As I have lived in a number of different countries, I have a lot I can share on the subject of preconceptions about Americans. I studied at the University of Freiburg in Germany. You should know that most Germans read at least two major daily newspapers and are absolute news junkies, and they are appalled at the fact that Americans know next to nothing about geography (what’s the capital of Estonia again? Where would I begin to look for Togo on a map?) or even their own history (you mean Americans of Japanese descent were really rounded up during World War II and placed in detention camps? No way!).
Planning your own excursion abroad? Stay in timeshare rentals
instead of hotels – walk to area attractions, shop locally and prepare meals in your own kitchen – get a true feel for the culture of the country you are visiting.
I lived in France for two months and had to defend myself and my countrymen against accusations of slathering everything in ketchup (I will let this abbreviated version stand in for various French rants about American cuisine in general). Moreover, we are collectively unable to sit properly in a chair (that is to say, without propping our feet up on a table or another chair, something which is apparently viewed as a Neanderthal habit we have not yet managed to break).
For the Brits, we are just far too enthusiastic about everything – the simile once used involved a slobbering retriever – and LOUD. We are loud in our dress (you know that quiet tweeds in oatmeal and navy tend to be de rigueur for the Brits rather than fuchsia and orange) as well as in terms of decibel levels. In public transport you can hear the Americans a mile away. (Perhaps this has something to do with geography, the wide open spaces in America versus the small island that is Gray Britain?). Furthermore, we have a tendency to reveal far too much information about ourselves: they don’t really want to hear about the last session with the psychoanalyst. Take it from me, this will only make your reserved British friend feel extremely awkward and uncomfortable and force him to order yet another pint of Guinness to drown his sorrows.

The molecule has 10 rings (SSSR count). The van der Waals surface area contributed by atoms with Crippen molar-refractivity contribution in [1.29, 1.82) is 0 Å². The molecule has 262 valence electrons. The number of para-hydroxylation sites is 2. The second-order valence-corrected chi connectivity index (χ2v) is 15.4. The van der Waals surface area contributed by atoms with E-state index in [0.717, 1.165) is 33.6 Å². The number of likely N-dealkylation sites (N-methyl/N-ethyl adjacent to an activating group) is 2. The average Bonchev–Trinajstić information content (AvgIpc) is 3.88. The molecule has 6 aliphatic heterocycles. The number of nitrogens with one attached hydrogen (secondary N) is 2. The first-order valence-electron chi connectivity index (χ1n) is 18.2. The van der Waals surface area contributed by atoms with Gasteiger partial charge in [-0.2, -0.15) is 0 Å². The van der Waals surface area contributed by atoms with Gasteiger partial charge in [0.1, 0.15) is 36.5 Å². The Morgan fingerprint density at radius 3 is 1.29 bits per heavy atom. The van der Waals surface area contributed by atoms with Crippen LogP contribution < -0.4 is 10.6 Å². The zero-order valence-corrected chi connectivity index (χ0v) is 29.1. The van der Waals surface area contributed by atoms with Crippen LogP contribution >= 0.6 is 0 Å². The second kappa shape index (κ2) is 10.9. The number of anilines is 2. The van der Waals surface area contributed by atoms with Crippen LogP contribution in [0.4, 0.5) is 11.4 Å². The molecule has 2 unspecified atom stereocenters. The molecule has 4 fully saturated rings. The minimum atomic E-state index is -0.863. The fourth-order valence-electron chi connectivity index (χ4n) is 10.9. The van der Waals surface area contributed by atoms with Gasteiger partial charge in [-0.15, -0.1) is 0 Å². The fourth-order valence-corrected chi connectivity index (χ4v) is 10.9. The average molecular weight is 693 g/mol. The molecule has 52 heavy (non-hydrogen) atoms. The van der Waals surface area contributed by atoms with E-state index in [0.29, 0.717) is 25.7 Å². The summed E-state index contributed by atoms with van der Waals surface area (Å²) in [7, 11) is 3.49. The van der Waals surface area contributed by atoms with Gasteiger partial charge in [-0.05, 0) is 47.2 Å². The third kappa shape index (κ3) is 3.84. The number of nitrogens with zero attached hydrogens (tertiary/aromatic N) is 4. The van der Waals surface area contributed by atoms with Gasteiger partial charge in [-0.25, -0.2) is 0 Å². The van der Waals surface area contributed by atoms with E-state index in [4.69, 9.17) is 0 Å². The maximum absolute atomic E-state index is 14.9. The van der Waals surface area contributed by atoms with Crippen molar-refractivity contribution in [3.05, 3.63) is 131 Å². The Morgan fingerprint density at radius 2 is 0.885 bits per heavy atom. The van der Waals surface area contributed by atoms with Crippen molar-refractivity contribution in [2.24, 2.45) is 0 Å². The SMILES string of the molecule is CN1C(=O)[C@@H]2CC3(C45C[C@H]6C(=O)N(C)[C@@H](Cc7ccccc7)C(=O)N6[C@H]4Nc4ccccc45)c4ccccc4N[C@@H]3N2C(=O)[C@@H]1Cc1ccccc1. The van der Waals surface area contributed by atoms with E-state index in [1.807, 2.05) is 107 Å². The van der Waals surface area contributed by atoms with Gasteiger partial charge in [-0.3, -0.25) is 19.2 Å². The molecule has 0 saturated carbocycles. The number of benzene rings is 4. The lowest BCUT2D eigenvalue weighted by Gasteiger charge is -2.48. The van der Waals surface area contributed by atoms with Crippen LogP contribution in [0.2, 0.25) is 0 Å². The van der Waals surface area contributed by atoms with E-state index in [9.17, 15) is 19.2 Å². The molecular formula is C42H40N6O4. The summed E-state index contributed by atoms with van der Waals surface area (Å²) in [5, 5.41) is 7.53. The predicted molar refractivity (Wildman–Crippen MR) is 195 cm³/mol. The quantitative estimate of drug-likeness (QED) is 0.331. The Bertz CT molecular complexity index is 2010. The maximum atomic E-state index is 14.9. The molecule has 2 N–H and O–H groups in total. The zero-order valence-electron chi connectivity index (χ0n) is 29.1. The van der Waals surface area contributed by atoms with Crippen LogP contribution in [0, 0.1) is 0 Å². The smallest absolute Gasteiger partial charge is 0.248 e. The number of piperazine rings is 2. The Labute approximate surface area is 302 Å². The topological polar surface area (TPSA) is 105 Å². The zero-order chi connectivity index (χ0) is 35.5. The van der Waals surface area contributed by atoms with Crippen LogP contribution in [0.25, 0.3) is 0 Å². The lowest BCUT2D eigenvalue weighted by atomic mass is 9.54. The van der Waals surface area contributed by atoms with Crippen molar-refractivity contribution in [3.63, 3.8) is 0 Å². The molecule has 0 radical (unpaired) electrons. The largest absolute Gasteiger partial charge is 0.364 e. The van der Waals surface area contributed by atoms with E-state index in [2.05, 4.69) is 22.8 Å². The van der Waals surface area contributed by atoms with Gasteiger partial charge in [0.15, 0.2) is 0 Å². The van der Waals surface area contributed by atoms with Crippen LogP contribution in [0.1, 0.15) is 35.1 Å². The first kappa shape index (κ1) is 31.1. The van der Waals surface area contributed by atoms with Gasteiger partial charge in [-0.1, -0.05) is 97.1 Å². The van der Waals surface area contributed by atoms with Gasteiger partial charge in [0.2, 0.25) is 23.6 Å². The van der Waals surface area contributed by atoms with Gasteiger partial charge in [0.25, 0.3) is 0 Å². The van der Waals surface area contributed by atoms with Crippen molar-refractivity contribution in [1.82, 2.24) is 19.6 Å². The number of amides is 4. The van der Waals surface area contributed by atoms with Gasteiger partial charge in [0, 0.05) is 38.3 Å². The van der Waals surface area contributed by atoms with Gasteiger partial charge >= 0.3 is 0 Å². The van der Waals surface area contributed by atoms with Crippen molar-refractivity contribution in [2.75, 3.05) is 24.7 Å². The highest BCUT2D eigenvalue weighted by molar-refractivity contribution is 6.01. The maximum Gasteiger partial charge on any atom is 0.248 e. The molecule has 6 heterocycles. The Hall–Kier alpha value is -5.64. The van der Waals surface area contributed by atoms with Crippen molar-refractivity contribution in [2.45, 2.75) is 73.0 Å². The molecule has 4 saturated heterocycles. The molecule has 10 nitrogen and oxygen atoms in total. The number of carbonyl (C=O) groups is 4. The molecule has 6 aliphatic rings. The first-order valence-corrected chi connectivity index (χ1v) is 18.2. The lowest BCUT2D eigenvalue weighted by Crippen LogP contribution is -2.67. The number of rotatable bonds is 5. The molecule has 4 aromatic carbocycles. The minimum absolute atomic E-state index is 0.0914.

But the most interesting experience has been coming to Senegal, where I currently teach school. It is here that I found out just how gluttonous and selfish we really are, and of course it is true that the single expats working for NGOs live in five-bedroom penthouses with marble floors while twelve Senegalese are crowded together in the same amount of space, sans air conditioning and hot water.
For West Africans, people from Europe or America tend to live in a strangely isolated fashion, valuing their ‘space’ and their ‘privacy,’ often to the extent that they will prefer to live apart from their families, putting aging parents in homes or dying relatives in hospice care. Our attitudes towards money and saving for the future are also highly unusual, almost equivalent to hoarding things for ourselves rather than helping others in need. Here, there may be one working relative who supports his entire extended family – the ethical obligation is to share with those who have less rather than suggest that it might behoove those with no source of income to look for paid work.
On a lighter note, I haven’t yet even mentioned my atrocious table manners – not only have I not got the hang of forming balls of rice in my right hand and guiding them to my mouth without making a mess of it, but I also eat everything on my plate, because I was raised with the knowledge that children in Africa were starving. Newsflash: here in Senegal, you are expected to leave a little something on your plate, otherwise your host may think you have not been served enough!
But one of the funniest things to my mind is that I never questioned my own hygiene before, yet here I discovered that not everyone in the world uses toilet paper. Not only do many Africans not miss it, but they actually find it cleaner to use water and their left hand. Let me not mince words: their way, to their mind, is superior. This, I suppose, is what feeds my addiction to traveling; it is only through this sometimes brutally difficult interaction with other world views that we can begin to discover who and what we are.
In a nutshell, an ounce of prevention is worth a pound of cure. Know that there are a lot of stereotypes about Americans anywhere you go. The key, I think, is to try hard to observe local customs first. Make an effort to learn first and judge later, if at all, keeping in mind that what is moldy cheese and fermented grape juice for some remain costly delicacies for others somewhere else on the globe.
Copyright © 2008 Tamara Braunstein